As Jesus came up from the waters of baptism, God’s words of love spilled over Him. “This is my beloved son, whom I love; my favor rests upon him (Matthew 3:17).” Can you imagine how keenly heartening this was for Jesus? Can you see the Spirit’s peace and joy resting in Jesus’ countenance? Is this your experience of your belovedness?
If you are like me, belovedness can become just an idea believed.
While I was in college, seeing the rich-colored refraction of sunbeams streaming through the stained-glass windows of Notre Dame Cathedral in Paris both silenced my reverent heart and quickened it to worship God. I was amazed by how something as common as glass could shine and dance with such brilliance and captivating beauty. But then, this was not common, clear glass. This glass, stained with color, was translucent. That is, its color gave it a substance that, while allowing light to pass through, also brilliantly refracted the light in colorful vibrancy.
Living into belovedness, amidst the color stains of life, is much more of a struggle. Henri Nouwen, in his must-read book Life of the Beloved, concludes that the sly persistence of self-rejection keeps the reality of our belovedness separated from our experience. Thus, we can believe the idea of being beloved by God and still wonder, If people really knew me, would they value and accept me? The voice of self-rejection echoes, I am not good enough; I’m worthless; I’m a shameful Navigator—unless I perform. When we minimize our value and identity as God’s beloved in self-rejection, we lose touch with ourselves and our story. We feel a growing insecurity in being increasingly see-through— even transparent—on the inside and so become increasingly opaque to a life lived in the light of belovedness.
Belovedness is, however, core to our identity, and without its tangible embrace, our souls wear thin in restlessness. We were made for it. In belovedness, God sees us, knows us, and welcomes us home as family—as His sons and daughters (1 John 3:1, Luke 15:20-24). Belovedness secures, steadies, and soothes. Belovedness also redemptively illumines, allowing us a growing freedom to engage ourselves and our stories with honesty and grace. When the color stains of our humanity and story are allowed to come into the light of our belovedness, we light up with beauty and brilliance like a stained-glass window.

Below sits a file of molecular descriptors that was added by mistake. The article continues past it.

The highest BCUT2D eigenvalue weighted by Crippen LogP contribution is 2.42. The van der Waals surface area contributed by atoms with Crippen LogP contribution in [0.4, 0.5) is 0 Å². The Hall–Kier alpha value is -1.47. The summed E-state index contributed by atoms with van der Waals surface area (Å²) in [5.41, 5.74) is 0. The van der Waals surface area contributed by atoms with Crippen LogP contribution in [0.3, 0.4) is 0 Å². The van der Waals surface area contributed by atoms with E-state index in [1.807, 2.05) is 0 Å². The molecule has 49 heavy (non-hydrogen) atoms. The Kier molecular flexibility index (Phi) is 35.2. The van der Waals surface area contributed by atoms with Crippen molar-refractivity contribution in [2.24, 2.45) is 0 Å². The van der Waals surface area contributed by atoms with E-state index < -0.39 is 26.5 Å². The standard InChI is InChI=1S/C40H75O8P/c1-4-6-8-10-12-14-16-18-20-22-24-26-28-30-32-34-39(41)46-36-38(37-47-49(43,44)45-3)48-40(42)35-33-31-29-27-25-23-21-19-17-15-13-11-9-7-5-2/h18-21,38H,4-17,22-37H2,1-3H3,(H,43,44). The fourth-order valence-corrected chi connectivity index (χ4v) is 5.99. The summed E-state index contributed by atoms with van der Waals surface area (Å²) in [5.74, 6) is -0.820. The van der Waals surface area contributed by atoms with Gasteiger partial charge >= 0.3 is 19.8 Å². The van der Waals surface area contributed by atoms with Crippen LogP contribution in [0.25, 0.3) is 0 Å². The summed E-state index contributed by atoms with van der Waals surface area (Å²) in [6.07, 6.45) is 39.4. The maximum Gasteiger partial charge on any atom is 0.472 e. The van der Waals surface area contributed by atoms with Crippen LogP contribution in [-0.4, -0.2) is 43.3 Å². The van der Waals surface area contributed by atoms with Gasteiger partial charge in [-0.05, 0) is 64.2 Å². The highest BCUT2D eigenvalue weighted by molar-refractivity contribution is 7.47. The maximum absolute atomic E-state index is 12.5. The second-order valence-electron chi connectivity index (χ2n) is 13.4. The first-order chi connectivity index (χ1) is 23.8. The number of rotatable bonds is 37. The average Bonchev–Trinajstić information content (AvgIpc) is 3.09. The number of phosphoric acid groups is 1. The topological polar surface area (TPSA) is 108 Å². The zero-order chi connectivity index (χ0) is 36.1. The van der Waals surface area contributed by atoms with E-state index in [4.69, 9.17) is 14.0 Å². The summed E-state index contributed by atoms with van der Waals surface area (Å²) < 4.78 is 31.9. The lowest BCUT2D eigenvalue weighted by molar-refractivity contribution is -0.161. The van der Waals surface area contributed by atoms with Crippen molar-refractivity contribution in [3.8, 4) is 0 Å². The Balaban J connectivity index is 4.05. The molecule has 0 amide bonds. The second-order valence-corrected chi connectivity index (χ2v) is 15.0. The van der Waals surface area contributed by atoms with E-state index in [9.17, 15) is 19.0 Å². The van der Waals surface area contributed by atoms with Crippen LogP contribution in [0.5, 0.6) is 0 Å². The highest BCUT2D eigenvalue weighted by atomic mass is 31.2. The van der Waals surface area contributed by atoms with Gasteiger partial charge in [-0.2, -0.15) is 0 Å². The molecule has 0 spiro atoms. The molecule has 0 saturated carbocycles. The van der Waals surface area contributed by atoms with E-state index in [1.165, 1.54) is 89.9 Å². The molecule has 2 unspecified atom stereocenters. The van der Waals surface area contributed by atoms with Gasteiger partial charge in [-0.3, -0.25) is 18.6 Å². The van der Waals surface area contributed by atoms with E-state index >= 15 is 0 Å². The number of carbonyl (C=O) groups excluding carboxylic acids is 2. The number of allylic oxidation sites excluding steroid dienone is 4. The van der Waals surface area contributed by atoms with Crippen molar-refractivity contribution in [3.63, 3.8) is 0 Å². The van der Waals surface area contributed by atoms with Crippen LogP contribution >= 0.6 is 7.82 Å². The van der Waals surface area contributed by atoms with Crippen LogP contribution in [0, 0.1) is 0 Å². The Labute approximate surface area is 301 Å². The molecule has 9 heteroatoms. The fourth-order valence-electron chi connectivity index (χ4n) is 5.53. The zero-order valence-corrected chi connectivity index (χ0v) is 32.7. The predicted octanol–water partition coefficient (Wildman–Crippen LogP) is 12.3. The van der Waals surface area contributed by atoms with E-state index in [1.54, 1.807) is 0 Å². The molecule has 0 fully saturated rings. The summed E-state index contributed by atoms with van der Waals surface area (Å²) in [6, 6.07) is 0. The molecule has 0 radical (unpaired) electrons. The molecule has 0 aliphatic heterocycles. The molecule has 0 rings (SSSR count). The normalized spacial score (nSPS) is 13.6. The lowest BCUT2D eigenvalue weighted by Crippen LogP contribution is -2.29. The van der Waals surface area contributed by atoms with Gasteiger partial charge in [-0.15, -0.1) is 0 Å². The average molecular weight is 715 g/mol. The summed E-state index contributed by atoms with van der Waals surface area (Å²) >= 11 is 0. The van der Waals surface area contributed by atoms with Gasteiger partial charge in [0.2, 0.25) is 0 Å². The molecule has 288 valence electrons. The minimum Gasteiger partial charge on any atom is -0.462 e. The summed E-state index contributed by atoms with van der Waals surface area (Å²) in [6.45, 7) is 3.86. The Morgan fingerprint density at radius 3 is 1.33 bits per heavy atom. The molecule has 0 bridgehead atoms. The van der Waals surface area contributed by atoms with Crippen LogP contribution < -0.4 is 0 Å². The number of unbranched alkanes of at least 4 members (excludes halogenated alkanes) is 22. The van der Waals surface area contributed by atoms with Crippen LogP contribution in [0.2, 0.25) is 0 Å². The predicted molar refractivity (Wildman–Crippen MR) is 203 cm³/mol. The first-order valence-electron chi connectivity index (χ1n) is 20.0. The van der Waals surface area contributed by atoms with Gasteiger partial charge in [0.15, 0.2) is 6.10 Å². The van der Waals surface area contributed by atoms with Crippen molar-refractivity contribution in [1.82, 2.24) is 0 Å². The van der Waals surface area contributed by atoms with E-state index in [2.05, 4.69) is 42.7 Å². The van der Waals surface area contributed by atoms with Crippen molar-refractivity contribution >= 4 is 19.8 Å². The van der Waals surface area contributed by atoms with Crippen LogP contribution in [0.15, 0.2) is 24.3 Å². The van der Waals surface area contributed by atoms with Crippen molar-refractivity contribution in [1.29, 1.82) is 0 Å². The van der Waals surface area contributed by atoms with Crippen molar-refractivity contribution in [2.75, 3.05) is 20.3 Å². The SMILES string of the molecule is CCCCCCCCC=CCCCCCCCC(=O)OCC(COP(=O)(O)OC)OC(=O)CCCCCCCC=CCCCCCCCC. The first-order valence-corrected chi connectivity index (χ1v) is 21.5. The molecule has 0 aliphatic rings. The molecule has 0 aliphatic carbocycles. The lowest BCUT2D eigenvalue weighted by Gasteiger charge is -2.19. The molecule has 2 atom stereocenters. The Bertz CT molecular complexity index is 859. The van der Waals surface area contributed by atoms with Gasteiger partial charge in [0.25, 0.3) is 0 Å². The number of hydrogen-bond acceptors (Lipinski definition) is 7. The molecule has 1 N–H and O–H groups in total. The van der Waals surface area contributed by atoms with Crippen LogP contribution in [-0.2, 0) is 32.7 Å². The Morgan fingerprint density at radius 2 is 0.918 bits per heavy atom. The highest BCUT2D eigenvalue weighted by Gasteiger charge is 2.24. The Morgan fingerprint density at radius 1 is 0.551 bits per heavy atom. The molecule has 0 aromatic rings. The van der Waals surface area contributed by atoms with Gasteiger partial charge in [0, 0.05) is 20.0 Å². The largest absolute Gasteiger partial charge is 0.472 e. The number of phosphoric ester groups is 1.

Jesus’ life was color-stained with the real experiences of His humanity. Many of these spoke self-rejection to Him in hostility to His belovedness. He grew up a third-culture kid. His neighbors dismissed Him. His followers tried to manipulate Him to perform. His siblings taunted Him. His friends betrayed and abandoned Him. The powerful of His day cursed and crucified Him.
Still, in the midst of all the jeers and jerks, Jesus did not fall into self-rejection’s
trap. In authentic vulnerability, Jesus translucently brought
the colorful substance of His human
experience into the light of His belovedness.
Doing so both deepened
His grasp of His belovedness and
allowed the light of God’s favor and
love to refract brilliantly through the
vibrant colors of His humanity and
You too are God’s beloved. You too
have a color-stained life. Will you
live translucently? Will you allow
His love for you to redemptively
shine through the substance of your
human story so He may vibrantly
display His glory in the colors
of you? There is no one who can
display the light of belovedness like
you, because no one has the same
crazy combination of colors of who
you are, where you are from, and
what has been your story. In the
redemptive light of belovedness, the
authentic vulnerability of your person
and life are uniquely awe-inspiring
and far more vibrantly beautiful
than any stained-glass window.
Originally published in Upfront, Spring 2020. Volume 14, Issue 1